What Could Happen with Four Weeks of Addiction Treatment?
What could you do with four weeks? If you’re suffering from addiction, much of that time will likely be spent in mental and physical distress. You’ll do what you have always done to get by.
What if you put that four weeks into addiction treatment? It sounds like both too short of a time to make a real change in your future and too long of a time to be away from family or friends. Yet, consider what can happen in just four weeks of addiction treatment.
Here’s What Happens to Our Clients
When you step into addiction treatment at Victory Recovery Center, you gain tools, support, and guidance every step of the way. Consider what our clients report to us about the way they feel in just that short amount of time.
33% Say Their Stress Is Lower
Without a doubt, stress is a contributor to ongoing substance use. Stress at home and at work can limit your ability to see any good in each day. Stress often drives people to use substances as a coping mechanism.
The World Health Organization reports that ongoing stress impacts both the physical body and the mind, worsening pre-existing conditions and driving us to use substances as a way to cope. When you feel stress throughout the day, it directly impacts your ability to focus, to accomplish the day’s tasks, to interact with other people, and to feel good about yourself at the end of the day.
48% Say Their Quality of Life Has Improved
How does addiction impact your quality of life? It probably does so in multiple ways:
- Your physical health is deteriorating. You don’t feel good. You’ve developed disease or mental health issues or both. It’s hard to manage the symptoms of withdrawal. Your substance use affects your oral health, brain health, heart, and lungs.
- Social and emotional isolation occurs. Those with addiction face a constant level of social and emotional isolation. They don’t feel as though they fit in. Many times, they also feel a lack of connection with the community. That makes life challenging.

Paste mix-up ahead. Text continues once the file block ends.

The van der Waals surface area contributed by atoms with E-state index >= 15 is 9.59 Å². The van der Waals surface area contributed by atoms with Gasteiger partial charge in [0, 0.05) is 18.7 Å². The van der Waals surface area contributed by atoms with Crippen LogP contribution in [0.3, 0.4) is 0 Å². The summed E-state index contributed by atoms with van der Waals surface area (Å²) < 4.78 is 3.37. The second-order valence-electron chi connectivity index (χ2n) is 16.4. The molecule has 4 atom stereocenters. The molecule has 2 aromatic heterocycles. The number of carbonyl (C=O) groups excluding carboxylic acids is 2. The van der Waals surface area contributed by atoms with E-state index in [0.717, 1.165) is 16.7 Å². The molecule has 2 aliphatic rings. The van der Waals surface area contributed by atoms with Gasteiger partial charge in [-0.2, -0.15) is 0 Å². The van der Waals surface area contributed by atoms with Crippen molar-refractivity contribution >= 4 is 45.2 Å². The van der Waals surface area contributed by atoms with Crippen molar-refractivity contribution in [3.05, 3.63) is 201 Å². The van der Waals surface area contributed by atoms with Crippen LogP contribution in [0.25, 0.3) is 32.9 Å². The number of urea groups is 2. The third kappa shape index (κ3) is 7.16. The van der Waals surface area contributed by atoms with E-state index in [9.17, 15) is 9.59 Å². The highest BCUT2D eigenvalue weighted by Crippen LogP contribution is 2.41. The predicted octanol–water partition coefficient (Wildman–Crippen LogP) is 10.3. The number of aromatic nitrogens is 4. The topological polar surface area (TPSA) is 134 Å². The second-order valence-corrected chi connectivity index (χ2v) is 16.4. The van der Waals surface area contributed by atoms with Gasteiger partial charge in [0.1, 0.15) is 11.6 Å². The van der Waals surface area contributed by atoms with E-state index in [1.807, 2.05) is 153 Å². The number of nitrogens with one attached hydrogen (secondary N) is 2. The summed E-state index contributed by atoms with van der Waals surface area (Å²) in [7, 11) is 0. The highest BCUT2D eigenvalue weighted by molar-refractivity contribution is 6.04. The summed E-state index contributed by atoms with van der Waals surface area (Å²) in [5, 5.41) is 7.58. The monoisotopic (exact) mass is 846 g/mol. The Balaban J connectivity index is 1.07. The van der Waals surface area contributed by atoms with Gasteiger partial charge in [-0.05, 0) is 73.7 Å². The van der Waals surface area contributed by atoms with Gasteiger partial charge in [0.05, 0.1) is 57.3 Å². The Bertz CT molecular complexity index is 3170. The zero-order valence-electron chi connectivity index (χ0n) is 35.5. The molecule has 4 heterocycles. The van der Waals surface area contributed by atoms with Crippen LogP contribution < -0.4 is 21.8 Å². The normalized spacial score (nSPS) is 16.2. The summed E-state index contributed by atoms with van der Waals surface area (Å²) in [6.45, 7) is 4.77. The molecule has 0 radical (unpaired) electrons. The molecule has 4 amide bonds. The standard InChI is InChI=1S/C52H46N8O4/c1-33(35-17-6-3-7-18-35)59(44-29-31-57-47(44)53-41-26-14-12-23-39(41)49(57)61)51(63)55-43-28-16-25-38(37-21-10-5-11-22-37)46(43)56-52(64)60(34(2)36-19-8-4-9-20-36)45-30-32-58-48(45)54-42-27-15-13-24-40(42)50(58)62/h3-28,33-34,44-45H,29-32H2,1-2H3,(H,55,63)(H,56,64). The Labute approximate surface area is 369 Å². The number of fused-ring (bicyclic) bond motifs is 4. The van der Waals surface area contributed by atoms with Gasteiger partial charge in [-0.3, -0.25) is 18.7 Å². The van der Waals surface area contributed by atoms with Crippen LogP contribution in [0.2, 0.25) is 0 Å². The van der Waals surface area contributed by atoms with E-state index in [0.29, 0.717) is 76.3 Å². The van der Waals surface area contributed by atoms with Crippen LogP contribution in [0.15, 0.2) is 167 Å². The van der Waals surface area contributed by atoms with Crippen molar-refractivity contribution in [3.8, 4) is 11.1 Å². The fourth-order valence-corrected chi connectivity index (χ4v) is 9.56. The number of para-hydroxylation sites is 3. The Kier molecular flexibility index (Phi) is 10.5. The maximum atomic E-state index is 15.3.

- Financial hardship is common. The need to use substances consistently often drives financial hardship, whether it’s due to the inability to work and maintain a career or the need to constantly purchase substances.
What if these three things could improve? Within just four weeks, almost half of the people in treatment report that the quality of their life has significantly improved.
36% Report Decreased Depression
Drug addiction and mental illness are linked conditions for many people. The National Institutes of Health reports that 7.7 million adults in the U.S. suffer from co-occurring substance use disorders and mental health disorders, including depression.
With proper treatment of co-occurring disorders, it’s possible to see a remarkable improvement in your mental health and quality of life. Treating both conditions at the same time is ideal and often necessary. Just four weeks of treatment may help you to start seeing far more control over mental health disorders.
24% Report Decreased Anxiety
How often does anxiety control the decisions you make? It may determine whether or not you reach out to a friend or have the confidence to pursue your dream. It may limit your ability to feel comfortable with yourself and others; it may keep you stuck in a job or relationship that isn’t healthy for you.
Entering into drug and alcohol addiction treatment can help you to gain control over your anxiety. What if you didn’t have to:
- Always worry that something could go wrong?
- Plague yourself with “what if” questions about each decision you make?
- Question your worth?
- Keep missing out on potentially great opportunities because they seem too hard to pursue?
Treatment for anxiety can be a core component of your drug and alcohol treatment. You’ll find that treating this mental health disorder alongside your addiction will empower you and help you to gain control over your physical body and your mental well-being.
Are you ready to see a change? Reach out to Victory Addiction Recovery Center now. Let us help you start addiction treatment in Lafayette, Louisiana.
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